History of Royal/T Café

For the past 5 years Royal-T held ground-breaking exhibitions and hosted memorable happenings and events. From The Warholian show curated by Eric Shiner to TAG You’re It! curated by Amber Noland, the shows at Royal-T have been ‘can’t miss’ occasions on the California art scene. Designed by celebrated architect Kulapat Yantrasast of wHY Architecture, this incredible exhibition space boasted a world-class collection with a Japanese twist. From the gift-shop to the café, the brick-lined walls to the innovative protective Lucite vitrines, and the bold industrial interior to the ivy-draped exterior, Royal-T was the daringly audacious idea of a true artistic visionary. But the core of the institution has always been the inspired art collection which has been constructed with amazing intuition, sensitivity and vision. Assembled by world renowned collector Susan Hancock, the Royal-T inspired the Southern California art scene with its irrepressible energy and international flavor.


Past Royal/T Exhibitions:

“Just Love Me”
curated by Yuki Kamiya of the Hiroshima Contemporary Museum in Japan

Just Love Me was the opening exhibition at Royal/T. Selected from the Susan Hancock Collection, Just Love Me explored the complexity of cuteness, and the yearning it reveals in artistic expression today. Cuteness is a gesture expressing an innocent desire to obtain unconditional love from someone who gives one’s heart. It is not always sweet and jovial. Cuteness can also be monomaniac, enigmatic and obsessive accomplishing the craving under its optimistic surface—to be loved. Just Love Me is the title of a neon sign in the collection by Tracey Emin. This exhibition juxtaposed works not only by Japanese contemporary artists but also by various international artists who explore obsessive human desire.

“All of this is Melting Away”
curated by Jay Sanders

The title, taken from a collage by the artist Jim Hodges, expresses a change in form, a disappearance of some sort, though the specifics remain elusive. This notion of transformation—whether flattening out, sinking, melting away, raining down, or even falling asleep resonates throughout the exhibition in works by artists such as Takashi Murakami, Yoshitomo Nara, Dave Muller and Franz West. These themes also align with animation in its many definitions including creating movement from static forms and images, ascribing human-like qualities to inanimate objects and seeing these objects come to life and can be seen in many of the works throughout the show. Themes of enchantment and fantasy are prevalent as objects open their eyes and unnatural occurrences present themselves.

“Three Apples Hello Kitty 35th Anniversary Celebration”
curated by Jamie Rivadeneira, Japan LA

Three Apples was a multi-dimensional exhibition and celebration of all things Hello Kitty. The three week celebration kicked-off with a VIP event, followed by a residence at Royal/T cafe / shop / art space in Culver City, CA. Three Apples was open to the public, free of charge and featured an art exhibition, unique product and design displays, a one-of-a-kind shop, and special events for fans of all ages – all celebrating Hello Kitty!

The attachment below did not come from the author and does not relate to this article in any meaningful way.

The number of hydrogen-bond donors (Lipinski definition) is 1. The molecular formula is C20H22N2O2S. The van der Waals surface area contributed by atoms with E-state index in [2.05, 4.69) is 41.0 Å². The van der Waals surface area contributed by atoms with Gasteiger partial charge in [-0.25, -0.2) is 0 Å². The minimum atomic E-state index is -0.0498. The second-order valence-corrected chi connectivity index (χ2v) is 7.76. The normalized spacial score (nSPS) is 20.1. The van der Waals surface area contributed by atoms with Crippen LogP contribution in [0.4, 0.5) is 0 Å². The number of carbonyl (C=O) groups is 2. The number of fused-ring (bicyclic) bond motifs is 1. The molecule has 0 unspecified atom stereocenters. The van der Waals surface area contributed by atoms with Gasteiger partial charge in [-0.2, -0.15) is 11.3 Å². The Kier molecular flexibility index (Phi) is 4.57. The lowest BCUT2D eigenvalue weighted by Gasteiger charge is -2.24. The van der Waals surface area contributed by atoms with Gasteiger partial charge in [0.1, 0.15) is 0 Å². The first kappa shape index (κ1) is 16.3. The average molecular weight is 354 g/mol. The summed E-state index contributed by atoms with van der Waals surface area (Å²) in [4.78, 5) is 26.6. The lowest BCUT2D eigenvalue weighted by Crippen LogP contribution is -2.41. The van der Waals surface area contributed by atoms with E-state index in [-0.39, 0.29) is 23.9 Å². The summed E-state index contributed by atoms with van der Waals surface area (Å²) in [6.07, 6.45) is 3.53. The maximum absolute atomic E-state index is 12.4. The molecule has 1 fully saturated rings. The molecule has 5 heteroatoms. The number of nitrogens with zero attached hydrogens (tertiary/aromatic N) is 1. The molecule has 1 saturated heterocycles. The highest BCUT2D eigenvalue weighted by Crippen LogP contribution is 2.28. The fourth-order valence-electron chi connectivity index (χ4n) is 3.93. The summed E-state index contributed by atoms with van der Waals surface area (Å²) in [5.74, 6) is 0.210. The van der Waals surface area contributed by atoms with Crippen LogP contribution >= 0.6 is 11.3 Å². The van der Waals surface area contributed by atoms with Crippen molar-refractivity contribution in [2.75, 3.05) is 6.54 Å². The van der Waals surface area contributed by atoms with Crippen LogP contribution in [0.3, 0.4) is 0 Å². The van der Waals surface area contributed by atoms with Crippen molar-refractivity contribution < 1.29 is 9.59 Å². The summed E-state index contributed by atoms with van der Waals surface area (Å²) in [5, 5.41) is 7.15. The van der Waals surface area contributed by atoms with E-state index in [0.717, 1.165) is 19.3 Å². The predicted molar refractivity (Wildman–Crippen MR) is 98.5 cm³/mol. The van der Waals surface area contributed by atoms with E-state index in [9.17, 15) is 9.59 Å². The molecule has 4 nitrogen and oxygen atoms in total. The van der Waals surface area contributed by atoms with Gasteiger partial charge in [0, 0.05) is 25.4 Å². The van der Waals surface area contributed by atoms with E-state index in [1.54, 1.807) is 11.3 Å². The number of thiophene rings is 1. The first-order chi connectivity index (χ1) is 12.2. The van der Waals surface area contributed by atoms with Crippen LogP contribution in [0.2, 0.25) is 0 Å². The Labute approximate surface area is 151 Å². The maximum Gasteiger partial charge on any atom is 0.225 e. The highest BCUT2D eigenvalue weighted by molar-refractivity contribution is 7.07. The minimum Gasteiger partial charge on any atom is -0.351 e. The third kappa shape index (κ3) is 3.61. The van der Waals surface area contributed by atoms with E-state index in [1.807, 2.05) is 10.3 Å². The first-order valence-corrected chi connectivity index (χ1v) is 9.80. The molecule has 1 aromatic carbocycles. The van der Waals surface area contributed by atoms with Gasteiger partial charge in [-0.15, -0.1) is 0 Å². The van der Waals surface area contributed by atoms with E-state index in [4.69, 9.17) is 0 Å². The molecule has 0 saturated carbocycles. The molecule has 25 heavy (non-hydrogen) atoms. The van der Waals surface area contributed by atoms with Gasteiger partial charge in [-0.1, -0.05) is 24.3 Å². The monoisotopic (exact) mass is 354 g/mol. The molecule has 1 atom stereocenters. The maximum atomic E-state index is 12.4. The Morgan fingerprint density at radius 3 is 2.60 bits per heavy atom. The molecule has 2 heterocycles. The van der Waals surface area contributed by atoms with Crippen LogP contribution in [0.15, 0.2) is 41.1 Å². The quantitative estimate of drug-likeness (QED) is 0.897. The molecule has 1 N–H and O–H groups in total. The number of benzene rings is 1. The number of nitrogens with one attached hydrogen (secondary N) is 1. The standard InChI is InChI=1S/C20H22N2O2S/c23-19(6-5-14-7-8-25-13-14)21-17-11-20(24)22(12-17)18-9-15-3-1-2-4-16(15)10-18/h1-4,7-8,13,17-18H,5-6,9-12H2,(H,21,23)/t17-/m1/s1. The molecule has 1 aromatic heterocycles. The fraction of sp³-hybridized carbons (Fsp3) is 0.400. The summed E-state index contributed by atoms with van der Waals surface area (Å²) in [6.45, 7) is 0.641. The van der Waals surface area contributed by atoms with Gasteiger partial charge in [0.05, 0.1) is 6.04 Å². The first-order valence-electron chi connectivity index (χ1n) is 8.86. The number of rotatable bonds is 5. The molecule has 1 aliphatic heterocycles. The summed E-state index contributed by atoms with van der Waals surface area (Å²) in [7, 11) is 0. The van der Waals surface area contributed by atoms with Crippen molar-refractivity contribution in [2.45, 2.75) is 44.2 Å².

Hello Kitty gallery of contemporary artists and Hello Kitty fans including Gary Baseman, Ron English, Friends With You, Buff Monster, Camilla d’Errico, Luke Chueh, Deph and Yosuke Ueno – just a few of the 60+ artists that interpreted their vision of Hello Kitty in one-of-a kind pieces on display. A portion of the proceeds from the sale of the art was donated to L.A. Works -a nonprofit, volunteer action center that creates and implements hands-on community service projects throughout the greater Los Angeles area.

“I Can’t Feel My Face”
curated by KAWS

I Cant Feel My Face featured works by over 25 contemporary artists and shares the title with a painting by KAWS that was a centerpiece of the exhibition, which explores the theme of contemporary portraiture as a vehicle of inherent emotive expression. The faces and figures in the works evoke a range of feelings and offer a view into the fractured imagery and energy of the creative mind. Faces are transposed and contorted, abstracted and obliterated, highly detailed or conversely stripped down to the simplest of lines. Like a human face, the images are each individual, at once recognizable but also unique. New large paintings by KAWS were included in the exhibition and were joined by a large life-size Chum that acted as a sentry in the space, watching over the works while also playing with scale and proportion.

“In Bed Together”
curated by Jane Glassman from LACMA Acquisition Committee

In Bed Together, A collaborative show with approximately 50 works by 50 artists submitted by 50 invited art professionals. Artworks include painting, drawing, mixed media, sculpture, video, photography, and performance.  Artists with works on view and the full circle of art professional submitters add up to a collaboration of 100…all receiving equal billing; the point of the exhibition being that each specific role in the art world is critically dependent and supportive of the other.  Presented together with personal texts, the selections told a compelling story of the contemporary art world today.

“The Never Ending Story, Fairytale, Fantasy, Obsession”
curated by Laura Hoptman/MOMA NYC

Like the cafe, the exhibition explored the realms of fantasy and fairy tales and featured the work of artists Seonna Hong, Carrie Jardine and many others. “Beneath every fairy tale is an allegory, and behind every symbol is a myth that connects the contemporary world to an ancient one,” curator Laura Hoptman says. “The Never Ending Story” features works that speak to the viewer in a contemporary language, but also appeal on a deeper, more metaphysical level. The works in the show are the results of the playful, inventive human imagination, as well as the products of human longings, fears, and meditations on the unanswerable questions attendant to life on earth today.

“The Warholian”
curated by Eric Shiner from The Andy Warhol Museum